Some of you who know me, know that in addition to my own writing, I also work with a group of middle school kids after school to teach them creative writing. That’s a sort of inside joke because most of the time, they are teaching me more than I teach them. Below are a few of the lessons I’ve learned from my wonderful, creative, and overly energetic writers:

  1. Don’t let the hard parts stop you. There’s a way around, through, over, and past whatever roadblocks you find in your writing. Our job as writers is simply to find those holes and drive through them! One of our exercises is to write on a prompt for five minutes then pass it along to the next person until everyone has added their bit to the initial line. It really teaches you to write neatly but is also really helpful in kick-starting your creativity when you’re faced with characters in a crazy situation you would never have envisioned if you were writing the whole story. It’s good for jarring us out of our every day ruts and generating a new outlook. And you never know where your piece in the story will end up once the last person adds their portion.
  2. The tools you need are there – your job is to find them and put them to use! Last year, I was writing about a murder in a garden. I knew it was a spur-of-the-moment crime but I was stuck on just how to kill the bad guy. I decided to ask the group and I was quickly surprised at the number of ideas they had for me, including the one I eventually used, which was to simply bash the bad guy over the head with a rake. Obvious in hindsight, but I was so busy thinking beyond the murder to the next scene that I’d gotten stuck. So, don’t overlook the tools at hand – literally.
  3. The most important lesson I’ve learned is this: it’s your story, you’re in charge and don’t forget it! One of my writers has a persistent universe she nearly always uses. No matter what we’re writing, Pearl goes back to her tried and true world with her well-known and trusted characters. The other kids try to cajole her into using other characters or to write about another place, but she always resists. The best characteristic of Pearl’s universe is that nearly anything can happen and be perfectly logical. I try to remember that in my own writing. This is MY universe, even if it looks like the one we all exist in. I can make anything I want happen and I have the ability to explain it away as logical and ordinary. Why worry about what is really real? Pearl and I know that in our worlds, things are different but that’s OK. It works.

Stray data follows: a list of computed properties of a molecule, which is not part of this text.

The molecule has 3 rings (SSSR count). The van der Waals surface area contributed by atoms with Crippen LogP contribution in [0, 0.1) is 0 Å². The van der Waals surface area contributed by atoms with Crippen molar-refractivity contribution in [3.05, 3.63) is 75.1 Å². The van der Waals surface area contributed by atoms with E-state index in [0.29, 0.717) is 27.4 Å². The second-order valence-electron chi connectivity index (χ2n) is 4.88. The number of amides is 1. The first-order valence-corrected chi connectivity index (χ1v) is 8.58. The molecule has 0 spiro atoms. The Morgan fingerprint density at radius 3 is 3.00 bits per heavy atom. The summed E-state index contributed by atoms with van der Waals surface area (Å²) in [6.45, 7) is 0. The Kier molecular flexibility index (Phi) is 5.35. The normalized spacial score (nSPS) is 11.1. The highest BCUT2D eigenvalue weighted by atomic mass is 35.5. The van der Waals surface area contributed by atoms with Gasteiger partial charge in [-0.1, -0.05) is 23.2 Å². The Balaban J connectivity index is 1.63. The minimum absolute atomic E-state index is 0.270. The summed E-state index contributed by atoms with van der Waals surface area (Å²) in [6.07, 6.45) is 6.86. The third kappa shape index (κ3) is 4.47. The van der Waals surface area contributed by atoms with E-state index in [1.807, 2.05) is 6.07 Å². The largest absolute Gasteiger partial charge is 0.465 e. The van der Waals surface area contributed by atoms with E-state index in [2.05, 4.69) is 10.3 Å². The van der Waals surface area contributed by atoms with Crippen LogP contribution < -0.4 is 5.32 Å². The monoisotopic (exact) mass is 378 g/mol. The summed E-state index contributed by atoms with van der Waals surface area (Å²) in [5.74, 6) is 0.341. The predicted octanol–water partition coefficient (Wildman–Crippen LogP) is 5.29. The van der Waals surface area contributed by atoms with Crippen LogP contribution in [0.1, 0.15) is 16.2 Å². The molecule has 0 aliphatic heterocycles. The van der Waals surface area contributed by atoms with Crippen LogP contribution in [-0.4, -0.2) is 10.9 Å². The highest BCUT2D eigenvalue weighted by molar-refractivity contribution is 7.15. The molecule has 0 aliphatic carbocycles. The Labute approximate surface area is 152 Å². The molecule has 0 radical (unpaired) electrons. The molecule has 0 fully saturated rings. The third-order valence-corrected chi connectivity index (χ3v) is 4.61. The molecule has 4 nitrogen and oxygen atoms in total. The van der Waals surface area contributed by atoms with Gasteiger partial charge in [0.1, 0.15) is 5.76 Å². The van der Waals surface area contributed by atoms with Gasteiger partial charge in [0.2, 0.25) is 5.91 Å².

Even if you don’t have your own middle school group to amuse you, educate you and keep your writing flexible, you can adopt the same mindset. They all know that the rules of writing are helpful and we should all know them, but sometimes, even if it’s just for fun, see what happens if you bend or even break those rules. You and your story might just take on a whole new dimension. You may not stick with the new broken-rule version, but it can be terribly freeing to imagine a sparkling new take on your WIP. Give it a try, Pearl and I recommend it!


About my Guest Blogger:


Diann L. Tongco is a artistic sort, enjoying sketching, and photography as well as writing poetry, screenplays and novels. Her current work in progress is a murder mystery set in California’s Temecula Valley wine country. By day she is a mild-mannered marketing writer working for a top public safety solutions provider; the rest of the time she writes, volunteers at her local school, shows curly-coated retrievers, grows fragrant roses and drinks a lot of wine. She lives in Temecula with her boyfriend Nick and their dog Ozzy.

7 thoughts on “The Joy of Teaching Writing to Middle School Students: A Guest Post by Diann Tongco

  1. These are great ideas. Writing can actually be fun when we realize that we really do have the tools within us to flourish and just need to know how to find them!

  2. For a short time, I taught creative writing to middle school students and loved it.

    It’s nice to know what you taught middle school students is the same advice all writers can use.

    “So, don’t overlook the tools at hand – literally.” I love this line too

  3. The City of Temecula was instituting a pilot after-school program and needed adult volunteers to teach various things. One of the ladies from Friends of the Temecula Library who knows me from National Novel Writing Month suggested I might be willing to work with the kids. She was right!

    Thanks for all the kind words.

  4. I teach middle school Language Arts and within that teach the writing process and creative writing. Writing, creatively, is such an important tool for our emotions. I start each class with my students writing in their journals. This is a free writing exercise that they like a lot. I enjoyed reading the article Diann. Working with middle grade kids shows how brave you are.

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